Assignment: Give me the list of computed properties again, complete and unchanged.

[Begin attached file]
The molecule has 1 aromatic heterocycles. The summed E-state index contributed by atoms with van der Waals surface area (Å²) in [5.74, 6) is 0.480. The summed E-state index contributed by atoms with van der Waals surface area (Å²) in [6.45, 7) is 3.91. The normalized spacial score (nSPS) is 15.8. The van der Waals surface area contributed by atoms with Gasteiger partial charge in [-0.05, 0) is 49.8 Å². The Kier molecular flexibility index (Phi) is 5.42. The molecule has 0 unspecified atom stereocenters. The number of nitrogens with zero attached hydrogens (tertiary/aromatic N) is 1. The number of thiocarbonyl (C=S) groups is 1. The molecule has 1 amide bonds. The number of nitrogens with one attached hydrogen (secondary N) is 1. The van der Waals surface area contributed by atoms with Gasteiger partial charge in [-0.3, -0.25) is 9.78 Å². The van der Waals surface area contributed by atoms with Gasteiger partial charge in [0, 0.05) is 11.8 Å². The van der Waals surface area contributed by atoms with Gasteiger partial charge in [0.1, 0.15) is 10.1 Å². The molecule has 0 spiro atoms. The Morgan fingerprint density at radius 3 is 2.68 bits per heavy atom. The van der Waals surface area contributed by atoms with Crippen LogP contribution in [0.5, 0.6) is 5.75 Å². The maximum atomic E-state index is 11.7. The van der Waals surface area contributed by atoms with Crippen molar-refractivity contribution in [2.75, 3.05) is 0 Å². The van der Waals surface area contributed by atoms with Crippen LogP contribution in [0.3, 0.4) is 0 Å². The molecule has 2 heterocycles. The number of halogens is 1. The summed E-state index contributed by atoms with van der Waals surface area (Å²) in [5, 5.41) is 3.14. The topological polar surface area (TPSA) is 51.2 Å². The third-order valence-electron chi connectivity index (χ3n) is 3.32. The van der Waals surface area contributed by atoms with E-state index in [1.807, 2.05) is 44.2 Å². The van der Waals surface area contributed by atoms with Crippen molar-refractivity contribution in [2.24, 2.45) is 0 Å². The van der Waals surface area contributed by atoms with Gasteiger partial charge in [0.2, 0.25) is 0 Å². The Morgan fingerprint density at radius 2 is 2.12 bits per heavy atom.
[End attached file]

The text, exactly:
The molecule has 1 aromatic heterocycles. The summed E-state index contributed by atoms with van der Waals surface area (Å²) in [5.74, 6) is 0.480. The summed E-state index contributed by atoms with van der Waals surface area (Å²) in [6.45, 7) is 3.91. The normalized spacial score (nSPS) is 15.8. The van der Waals surface area contributed by atoms with Gasteiger partial charge in [-0.05, 0) is 49.8 Å². The Kier molecular flexibility index (Phi) is 5.42. The molecule has 0 unspecified atom stereocenters. The number of nitrogens with zero attached hydrogens (tertiary/aromatic N) is 1. The number of thiocarbonyl (C=S) groups is 1. The molecule has 1 amide bonds. The number of nitrogens with one attached hydrogen (secondary N) is 1. The van der Waals surface area contributed by atoms with Gasteiger partial charge in [-0.3, -0.25) is 9.78 Å². The van der Waals surface area contributed by atoms with Gasteiger partial charge in [0, 0.05) is 11.8 Å². The van der Waals surface area contributed by atoms with Gasteiger partial charge in [0.1, 0.15) is 10.1 Å². The molecule has 0 spiro atoms. The Morgan fingerprint density at radius 3 is 2.68 bits per heavy atom. The van der Waals surface area contributed by atoms with Crippen LogP contribution in [0.5, 0.6) is 5.75 Å². The maximum atomic E-state index is 11.7. The van der Waals surface area contributed by atoms with Crippen molar-refractivity contribution in [2.75, 3.05) is 0 Å². The van der Waals surface area contributed by atoms with Crippen LogP contribution in [0.3, 0.4) is 0 Å². The molecule has 2 heterocycles. The number of halogens is 1. The summed E-state index contributed by atoms with van der Waals surface area (Å²) in [5, 5.41) is 3.14. The topological polar surface area (TPSA) is 51.2 Å². The third-order valence-electron chi connectivity index (χ3n) is 3.32. The van der Waals surface area contributed by atoms with E-state index in [1.807, 2.05) is 44.2 Å². The van der Waals surface area contributed by atoms with Crippen molar-refractivity contribution in [2.24, 2.45) is 0 Å². The van der Waals surface area contributed by atoms with Gasteiger partial charge in [0.2, 0.25) is 0 Å². The Morgan fingerprint density at radius 2 is 2.12 bits per heavy atom.